I have been doing a little freelance writing again, which has kept me away from writing as much on my blog. I am currently working on writing theological reflections on movies that pastors can use in sermons. Here is my first example, from a documentary called Reluctant Saint, which is also a book that I own:
LOOK AROUND YOU
Have you ever been driving down a road and saw a beautiful sunset over a field of winter wheat, and you had to simply pull off of the side of the road and watch as the sun slips under the horizon? Have you ever been driving toward the hills, turned around a corner, and been amazed by the beauty that you see? Do you remember climbing a tree as a child and looking down on everything around you and feeling like you perceived the world in a whole new way? I hope you have.
I remember being a young man taking a number of children on a camping trip as a reward for good behavior in our summer outreach program. One of our tents did not have all the equipment it needed, so the boys slept in their cabins and I slept out under the stars. As I did this I noticed the world in a whole new way. I started hearing things I had not heard and seeing things happen that I had previously ignored. And somehow, alone, under the stars, God seemed strangely present. It made me want to sing a song, but I did not know what song to sing.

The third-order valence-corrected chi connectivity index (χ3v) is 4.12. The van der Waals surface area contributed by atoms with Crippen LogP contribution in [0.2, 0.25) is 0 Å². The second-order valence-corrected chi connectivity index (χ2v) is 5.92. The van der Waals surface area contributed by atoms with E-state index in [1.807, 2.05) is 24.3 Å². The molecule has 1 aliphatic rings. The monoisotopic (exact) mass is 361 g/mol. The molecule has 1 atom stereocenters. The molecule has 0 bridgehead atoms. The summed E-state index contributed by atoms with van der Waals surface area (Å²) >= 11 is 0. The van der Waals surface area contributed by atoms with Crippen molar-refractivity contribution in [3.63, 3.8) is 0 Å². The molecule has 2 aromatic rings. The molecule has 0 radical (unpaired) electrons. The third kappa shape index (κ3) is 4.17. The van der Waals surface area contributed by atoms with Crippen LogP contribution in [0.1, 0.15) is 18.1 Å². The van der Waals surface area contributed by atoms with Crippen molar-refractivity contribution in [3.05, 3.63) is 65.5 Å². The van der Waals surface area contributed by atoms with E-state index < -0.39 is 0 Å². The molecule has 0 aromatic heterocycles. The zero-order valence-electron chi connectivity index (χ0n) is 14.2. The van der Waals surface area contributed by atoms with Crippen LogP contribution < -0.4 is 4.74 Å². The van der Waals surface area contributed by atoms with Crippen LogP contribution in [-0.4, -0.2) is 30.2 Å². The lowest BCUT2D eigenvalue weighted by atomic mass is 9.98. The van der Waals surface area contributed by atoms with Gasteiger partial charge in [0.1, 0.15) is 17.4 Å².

In the Bible, we find several places where the natural world around us proclaims God’s glory, and teaches more about how awesome and wonderful God’s world is. Several passages from Scripture like this are found in the Psalms.
Psalm 148 says this:
1 Praise the LORD. Praise the LORD from the heavens, praise him in the heights above.
2 Praise him, all his angels, praise him, all his heavenly hosts.
3 Praise him, sun and moon, praise him, all you shining stars.
4 Praise him, you highest heavens and you waters above the skies.
5 Let them praise the name of the LORD, for he commanded and they were created.
6 He set them in place for ever and ever; he gave a decree that will never pass away.
7 Praise the LORD from the earth, you great sea creatures and all ocean depths,
8 lightning and hail, snow and clouds, stormy winds that do his bidding,
9 you mountains and all hills, fruit trees and all cedars,